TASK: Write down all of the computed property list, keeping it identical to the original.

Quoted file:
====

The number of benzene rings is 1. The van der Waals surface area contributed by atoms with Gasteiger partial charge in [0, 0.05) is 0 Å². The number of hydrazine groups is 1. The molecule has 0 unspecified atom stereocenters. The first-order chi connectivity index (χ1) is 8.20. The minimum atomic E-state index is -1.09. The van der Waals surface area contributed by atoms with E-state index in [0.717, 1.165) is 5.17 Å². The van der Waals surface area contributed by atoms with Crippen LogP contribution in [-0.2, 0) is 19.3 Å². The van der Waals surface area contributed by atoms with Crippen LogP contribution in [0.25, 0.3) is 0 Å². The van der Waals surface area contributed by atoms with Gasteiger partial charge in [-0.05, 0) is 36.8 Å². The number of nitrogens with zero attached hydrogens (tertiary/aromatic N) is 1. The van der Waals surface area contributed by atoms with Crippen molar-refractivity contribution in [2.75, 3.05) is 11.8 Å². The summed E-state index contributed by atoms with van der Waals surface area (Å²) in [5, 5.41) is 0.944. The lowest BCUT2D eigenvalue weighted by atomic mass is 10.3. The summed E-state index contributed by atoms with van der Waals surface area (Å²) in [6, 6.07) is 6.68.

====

The number of benzene rings is 1. The van der Waals surface area contributed by atoms with Gasteiger partial charge in [0, 0.05) is 0 Å². The number of hydrazine groups is 1. The molecule has 0 unspecified atom stereocenters. The first-order chi connectivity index (χ1) is 8.20. The minimum atomic E-state index is -1.09. The van der Waals surface area contributed by atoms with E-state index in [0.717, 1.165) is 5.17 Å². The van der Waals surface area contributed by atoms with Crippen LogP contribution in [-0.2, 0) is 19.3 Å². The van der Waals surface area contributed by atoms with Crippen LogP contribution in [0.25, 0.3) is 0 Å². The van der Waals surface area contributed by atoms with Gasteiger partial charge in [-0.05, 0) is 36.8 Å². The number of nitrogens with zero attached hydrogens (tertiary/aromatic N) is 1. The van der Waals surface area contributed by atoms with Crippen molar-refractivity contribution in [2.75, 3.05) is 11.8 Å². The summed E-state index contributed by atoms with van der Waals surface area (Å²) in [5, 5.41) is 0.944. The lowest BCUT2D eigenvalue weighted by atomic mass is 10.3. The summed E-state index contributed by atoms with van der Waals surface area (Å²) in [6, 6.07) is 6.68.